I’m curating a show at Fluorescent Gallery in Knoxville, opening Friday March 31 at 6:00 p.m.
Work Friends II is the second iteration of a show put together in an empty storefront on Broadway in 2013 called “Work Friends“. The original show featured the paintings, sculptures, and photos of ten Knoxville artists along with an item chosen as a partner to their work; a “work friend”.
Each artist was asked to display something that has a relationship to their process or aesthetic. The resulting talismans, detritus, and practical tools expanded the work, and served as a link to the creative incubator that is the studio. For this show, six Knoxville artists (or those recently of Knoxville) have been asked to do the same.
Opens February 9 at the University Art Gallery,
104 Frick Fine Arts Building, University of Pittsburgh
Dirty Work is the third collaborative installation by artists Eleanor Aldrich and Barbara Weissberger. In it they continue to explore the tension between illusion and the actual; the dynamic relationship between material and image; and art production as work.
Curated by Ashley Layendecker
A exciting collection of female artist who use pattern and repetition in their artwork in some form of abstraction. Fifteen artists currently working in Knoxville and Nashville Tennessee, Texas, Alabama and New York.
627 N Central St
Knoxville, TN, 37917
OPENING: Friday the 3rd, 6-9:30 PM
Food and drink provided!
Joe Nolan recently reviewed my solo show at Channel to Channel in Nashville for the Atlanta-based art journal BURNAWAY:
Eleanor Aldrich’s new exhibition at Channel to Channel in Nashville is one of the boldest and most intense painting exhibitions I’ve seen this year. These are spectacularly gooey works that revel in their own painted surfaces. Aldrich’s figures are revealed in thick, frosting-like curves and striated textures that imply abstract limbs and torsos. The overall effect is less fleshy and more abstract than Lucian Freud, but the obscured faces here remind me of Francis Bacon’s sense of mute existential agony. There’s even a hooded figure here that recalls Philip Guston. But Aldrich’s work is also full of vibrant colors, light, and shiny surfaces—Aldrich mixes her oil paints with caulk. These qualities and techniques bring a plastic artificiality to these works that makes them feel thoroughly contemporary.
Been busy this week installing my latest show, Non-Prophet at the Sella-Granata Art Gallery on the University of Alabama campus in Tuscaloosa.
The show is open today, September 8, through September 29. Also on view is Dennis Ritter’s Daily Objects: Index and Context.
An opening reception will be held September 8 from 4-6 pm.
Non-Prophet plays with the idea of the labor that happens in DIY or non-profit spaces, and its homonym—prophet—which implies the speaking of truth to power, and has a spiritual connection. My work grapples with truth through its use of the actual against illusion, and by presenting the complexity of fine art in relation to the politics of labor; as painting is both labor and leisure. My work is anti-prophetic in that it isn’t instructive; rather, it lays out the complexities of reality, power, and mystery in a way that is at times funny, revolting, and beautiful.
The artists of the Vacuum Shop Studios will be exhibiting their work August 22 – September 9 at the Bagwell Center Gallery on the Pellissippi State Community College main campus. Gallery hours are Monday-Friday, 10 a.m.-6:30 p.m.
A closing reception will be held on Friday, September 9, from 4 – 7 pm.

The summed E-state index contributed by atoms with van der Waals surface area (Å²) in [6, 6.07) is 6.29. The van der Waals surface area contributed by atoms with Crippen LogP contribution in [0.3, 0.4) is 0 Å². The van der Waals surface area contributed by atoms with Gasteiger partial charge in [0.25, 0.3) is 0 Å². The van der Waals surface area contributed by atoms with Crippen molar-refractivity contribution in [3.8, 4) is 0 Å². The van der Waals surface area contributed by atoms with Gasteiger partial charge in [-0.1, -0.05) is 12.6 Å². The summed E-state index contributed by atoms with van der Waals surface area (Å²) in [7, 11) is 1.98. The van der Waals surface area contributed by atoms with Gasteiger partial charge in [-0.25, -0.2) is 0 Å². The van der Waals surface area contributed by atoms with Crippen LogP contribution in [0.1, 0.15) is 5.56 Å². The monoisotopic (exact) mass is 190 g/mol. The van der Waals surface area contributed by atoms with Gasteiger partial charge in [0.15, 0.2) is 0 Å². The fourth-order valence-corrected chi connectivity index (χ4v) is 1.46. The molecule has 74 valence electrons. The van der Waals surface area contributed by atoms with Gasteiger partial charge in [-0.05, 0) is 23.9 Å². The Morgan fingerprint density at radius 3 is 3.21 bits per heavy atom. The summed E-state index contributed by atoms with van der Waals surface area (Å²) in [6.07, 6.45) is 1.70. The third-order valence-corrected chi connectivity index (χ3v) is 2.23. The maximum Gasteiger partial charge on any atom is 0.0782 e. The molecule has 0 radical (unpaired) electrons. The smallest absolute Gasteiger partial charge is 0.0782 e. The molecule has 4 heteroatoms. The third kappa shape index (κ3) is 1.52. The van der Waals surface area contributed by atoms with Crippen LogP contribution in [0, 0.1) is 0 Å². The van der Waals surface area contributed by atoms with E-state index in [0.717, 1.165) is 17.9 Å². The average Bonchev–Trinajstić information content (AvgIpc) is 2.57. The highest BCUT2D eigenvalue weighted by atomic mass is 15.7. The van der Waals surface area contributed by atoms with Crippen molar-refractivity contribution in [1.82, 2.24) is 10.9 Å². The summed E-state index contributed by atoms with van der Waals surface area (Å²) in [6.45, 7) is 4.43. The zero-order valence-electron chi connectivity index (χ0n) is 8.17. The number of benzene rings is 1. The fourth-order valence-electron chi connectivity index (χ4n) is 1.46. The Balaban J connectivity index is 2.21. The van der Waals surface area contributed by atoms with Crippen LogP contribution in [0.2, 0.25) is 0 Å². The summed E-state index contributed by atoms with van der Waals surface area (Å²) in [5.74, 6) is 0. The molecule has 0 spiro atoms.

The Vacuum Shop Studios artists are:
Jessie Van der Laan
My work will be returning to the Wedgewood-Houston arts district in Nashville again, this time for a solo show at Channel to Channel, 427 Chestnut St Suite 302, Nashville, TN 37211.
The show will be up through September, and open for the first Saturday art crawls. The opening reception will be August 6 from 6-9pm with my artist talk starting at 8pm.
Channel To Channel is a contemporary art gallery and studio presenting bold, challenging work by local and regional artists. Based in Nashville’s growing Wedgewood-Houston arts district, Channel To Channel also provides a casual, comfortable space where artists can experiment and explore their creativity at monthly open-studio drawing sessions.
LOCATE Arts presents: mysterious flight of the peacock including the work of Mika Agari, Eleanor Aldrich, Devin Balara, Coriana Close, Jennifer Danos, Elysia Mann, Christopher Miner, Corkey Sinks, and Tad Lauritzen Wright. The impetus for Calway-Fagen’s selection process was the synchronicity of the artists work with a poem by contributing artist, Elysia Mann entitled anticipation.
Mike Calway-Fagen is an artist, writer, and curator. He received his BFA from the University of Tennessee in Knoxville and an MFA from the University of California in San Diego. In the past year Mike opened solo exhibitions at Ditch Projects in Oregon, Lipscomb University in Tennessee, and a two-person project at the Soo Visual Arts Center in Minneapolis. His recent curatorial projects include, Sounds Like, State Park and First Person in Indianapolis, IN, San Diego, CA and Nashville, TN respectively.
The show opens 6 pm, May 7 at Coop Gallery (507 Hagan Street) in Nashville.
In Hive and Double, Aldrich and Weissberger present an collaborative body of work about the installation or exhibition of large work that blurs the lines between production and product. Touching on the tension between the possibilities of the studio and the singularity of the installed work, their output is about artistic production and labor in post-industrial studios and DIY exhibition spaces . In addition to the physical labor involved in dealing with substances, there is a consideration of preserving space for mystery, the unexpected, and the phenomenological.
The opening reception is this upcoming Saturday, March 26, from 6 – 9 pm. Hope to see you there.